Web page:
Amanda's Reviews > New Moon

New Moon by Stephenie Meyer
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Jan 02, 10

Read in January, 2008

Keep in mind that though this review is about to wheel off into an angry rant, this book is good. The series is addictive. And as I said previously about Stephanie Meyer, if you want to cease brain function for a few hours, she's your girl.

The beginning is slow, the middle is gold, the end is lacking. The blank pages to represent months passed in zombie-depression, great idea.

Now, my problem. My problem is not so much with the story as it is perhaps with the idea behind the story and thus, the author herself.

It all starts with Romeo and Juliet. Stupid kids. Yes, yes, the great tragedy of love. Please note the word tragedy came before the word love. Because without the tragedy there would be no story. What would the story be otherwise? I'm not going to presume to rewrite Shakespeare (at least not for the hypothetical purposes of illustrating a point in this review).

I will say, that I find it sad and unfortunate that Meyers insists on her characters not only admiring Romeo and Juliet (not the play, but the hormone-addled teenagers who committed suicide rather than take a minute to think it through), but specifically referencing the star-crossed lovers in near direct comparison to her protagonist and the lover-vamp. (Her main character also can be caught reading Jane Austen, but more on that later).

My point? Impossible love is a great story. No doubt. And Meyer's characters, the human girl and the vampire (um, Buffy and Angel anyone?) are certainly in an impossible situation. Great, perfect, wonderful.

The difficulty? No where to go. That's what makes Romeo and Juliet a tragedy. That's why Buffy and Angel never got back together. What choices has she left us? Either the human becomes a vampire or the vampire (in what would be a HUGE cheat) becomes human again. So? Make the human a vamp, right? Problem solved. Well, despite the flippancy with which so many of Meyer's characters approach this option, to do so would be a tragedy of sorts. Because in effect, it would be suicide, a life ended to be with the man she loves so senselessly that it makes you wonder how she could admire Jane Austen at all.

Yes, Jane Austen writes about love, but take a look at "Sense and Sensibility". Jane Austen recognizes that love is more complex than the simple lust of it (while Romeo and Juliet barely get a chance to blink before they marry, screw and die-much like the carrion flies Romeo references. . .) Strength of character, not the sweaty passion, conquers all. Clear conscience and unerring moral fortitude conquers class-differences, social stigmas and familial disapproval. And so, they all get to live happily ever after.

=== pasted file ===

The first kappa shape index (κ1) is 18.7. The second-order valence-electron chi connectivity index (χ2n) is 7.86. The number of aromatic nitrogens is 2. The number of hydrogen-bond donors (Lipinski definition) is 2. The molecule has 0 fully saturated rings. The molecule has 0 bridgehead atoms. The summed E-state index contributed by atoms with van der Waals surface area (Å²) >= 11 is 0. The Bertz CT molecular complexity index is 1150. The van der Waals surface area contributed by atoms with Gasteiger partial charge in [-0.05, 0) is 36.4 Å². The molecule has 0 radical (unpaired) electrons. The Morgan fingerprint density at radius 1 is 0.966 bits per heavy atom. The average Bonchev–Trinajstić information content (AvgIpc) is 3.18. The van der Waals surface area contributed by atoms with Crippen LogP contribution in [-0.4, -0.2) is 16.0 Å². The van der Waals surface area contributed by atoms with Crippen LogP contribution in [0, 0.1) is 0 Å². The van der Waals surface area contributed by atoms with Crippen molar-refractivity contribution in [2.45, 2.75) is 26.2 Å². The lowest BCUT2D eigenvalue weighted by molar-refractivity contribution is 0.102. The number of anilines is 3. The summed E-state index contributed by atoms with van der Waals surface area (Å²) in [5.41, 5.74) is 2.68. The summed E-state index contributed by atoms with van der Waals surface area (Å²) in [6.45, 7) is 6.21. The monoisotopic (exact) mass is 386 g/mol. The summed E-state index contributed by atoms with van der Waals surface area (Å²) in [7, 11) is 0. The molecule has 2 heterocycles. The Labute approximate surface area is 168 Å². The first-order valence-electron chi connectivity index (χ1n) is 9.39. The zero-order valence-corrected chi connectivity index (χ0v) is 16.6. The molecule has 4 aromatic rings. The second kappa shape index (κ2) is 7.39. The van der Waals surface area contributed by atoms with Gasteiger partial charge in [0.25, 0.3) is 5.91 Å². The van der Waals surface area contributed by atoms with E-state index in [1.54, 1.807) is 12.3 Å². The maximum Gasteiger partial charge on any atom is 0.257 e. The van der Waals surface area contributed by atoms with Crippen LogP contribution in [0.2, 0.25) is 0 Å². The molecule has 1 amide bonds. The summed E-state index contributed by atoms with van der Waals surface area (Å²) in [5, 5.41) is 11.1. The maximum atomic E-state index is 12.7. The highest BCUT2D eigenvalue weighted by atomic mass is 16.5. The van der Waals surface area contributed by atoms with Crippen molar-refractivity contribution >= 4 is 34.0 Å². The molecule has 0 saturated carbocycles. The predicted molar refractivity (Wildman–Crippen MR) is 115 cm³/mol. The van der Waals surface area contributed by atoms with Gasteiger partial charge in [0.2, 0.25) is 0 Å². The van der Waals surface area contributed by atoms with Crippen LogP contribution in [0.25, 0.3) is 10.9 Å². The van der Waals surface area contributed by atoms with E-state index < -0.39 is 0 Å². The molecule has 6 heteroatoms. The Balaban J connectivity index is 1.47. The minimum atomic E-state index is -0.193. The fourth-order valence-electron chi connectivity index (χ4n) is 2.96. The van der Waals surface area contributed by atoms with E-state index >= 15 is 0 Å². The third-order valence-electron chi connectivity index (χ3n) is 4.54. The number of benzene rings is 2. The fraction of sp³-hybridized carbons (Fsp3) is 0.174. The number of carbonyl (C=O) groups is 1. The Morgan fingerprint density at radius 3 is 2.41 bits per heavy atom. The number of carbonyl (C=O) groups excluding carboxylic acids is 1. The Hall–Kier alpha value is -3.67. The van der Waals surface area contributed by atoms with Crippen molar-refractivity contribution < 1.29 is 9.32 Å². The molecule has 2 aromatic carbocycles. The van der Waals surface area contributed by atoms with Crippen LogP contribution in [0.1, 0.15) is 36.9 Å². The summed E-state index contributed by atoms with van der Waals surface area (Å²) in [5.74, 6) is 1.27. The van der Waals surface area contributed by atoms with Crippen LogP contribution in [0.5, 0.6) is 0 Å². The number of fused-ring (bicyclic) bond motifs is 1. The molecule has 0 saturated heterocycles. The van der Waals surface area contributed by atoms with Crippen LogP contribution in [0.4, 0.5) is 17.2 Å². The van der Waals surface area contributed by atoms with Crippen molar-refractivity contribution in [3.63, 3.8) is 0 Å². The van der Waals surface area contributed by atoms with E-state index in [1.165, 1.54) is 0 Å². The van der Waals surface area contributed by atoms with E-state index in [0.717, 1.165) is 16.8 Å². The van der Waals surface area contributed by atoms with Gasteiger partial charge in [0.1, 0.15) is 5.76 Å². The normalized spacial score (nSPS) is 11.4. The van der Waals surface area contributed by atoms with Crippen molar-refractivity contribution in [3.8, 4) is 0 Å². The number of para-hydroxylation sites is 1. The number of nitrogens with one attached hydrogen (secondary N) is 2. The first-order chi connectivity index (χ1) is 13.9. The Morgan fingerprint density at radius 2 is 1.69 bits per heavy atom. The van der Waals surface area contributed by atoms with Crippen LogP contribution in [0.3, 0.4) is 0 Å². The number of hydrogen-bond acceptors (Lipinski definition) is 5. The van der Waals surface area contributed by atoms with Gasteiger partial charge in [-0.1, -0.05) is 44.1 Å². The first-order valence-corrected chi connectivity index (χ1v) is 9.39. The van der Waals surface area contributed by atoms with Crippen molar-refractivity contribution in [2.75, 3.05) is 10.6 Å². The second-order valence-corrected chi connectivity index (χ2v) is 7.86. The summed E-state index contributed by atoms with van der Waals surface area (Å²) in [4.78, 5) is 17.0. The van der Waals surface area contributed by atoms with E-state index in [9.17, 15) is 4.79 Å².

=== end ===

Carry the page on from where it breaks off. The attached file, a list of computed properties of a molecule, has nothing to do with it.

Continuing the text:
This is your dilemma Stephanie Meyers. You've laid the groundwork, not for a Jane Austen like happy-ending despite the odds, but a Shakespearian tragedy that will not only leave the audience sobbing, but foaming mad. Frankly, the readers of today don't want a tragedy (for the most part), they get that enough every day. They want the happy ending. I want the happy ending and what would that be in this situation?

As far as I can see there is no way to have a true happy ending. Either you make a living girl a vampire. Or you pull out the deus ex machina and make the vampire a human. Neither option will be unsullied enough to be fully satisfactory.

Personally, I would rather see the girl become a vampire, though I wish the character would take it a little more seriously than she has. Because my sense of fairness would be violated if the vamp miraculously becomes a human. But no matter how it ends, I fear I will be disappointed, as the endings of both books have been so thoroughly let-downs I cannot imagine the author has it in her mind to tack a new course at this point.

How do I have the audacity to be so critical? Have I written a New York Times Bestseller? Two, three?

Not yet.
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Comments (showing 1-50 of 56) (56 new)


message 1: by Jen (new) - rated it 3 stars

Jen Good review! ... And yet, I'm still addicted to this series - ARGH! I actually did not love the second one though I'm told book three is addicting again ... And, of course I'll be reading it. I mix that "get-away-from-it-all" reading in a lot with my other books I have to admit. Happy reading!


Amanda Thanks for the kudos.

I will be reading the third one as well,but I've been holding off. I have to say, for all my issues with the books, you have to give credit to an author for being able to inspire such strong reactions from so many people, good and bad.

And I agree, mixing the "get-away-from-it-all" books with other genres is the way to go.

Enjoy your next escape from reality!


Lily I think many of Meyer's readers would not view Bella's transformation into a vampire as a tragedy. Since I'm firmly convinced vampire's aren't real (again, as I hope most of Meyer's readers are), I can enjoy the drama of Bella's choice without worrying about the morality too much. It's a teenage romance series after all, not a morality play.

Plus, the scene where she turns is going to be one sexy, sexy scene. (Haven't read the third book yet, but I can't wait for it.)


Amanda Vampires aren't real? This is fiction?

My subjectivity is crumbling . . .


message 5: by Lily (last edited Jun 30, 2008 09:12AM) (new) - rated it 4 stars

Lily *laughs* Hey, you never know. People've believed weirder things.


Amanda Ain't that the truth! Thanks for the comments. I'm looking forward to reading the third one too. I've been saving it for when I really need a fun read. Happy reading!


Lily Thanks! You too :)


Christina Great review! I felt the same way as I read. The middle had me reading until later last night than I should have, I was thinking I'd be a really late night. And then she switched and I didn't feel the need to finish instead of sleep so I put it down. Don't get me wrong I'm still excited to read book three (will start as soon as I get off the computer) but something about the end doesn't sit right with me. We'll see!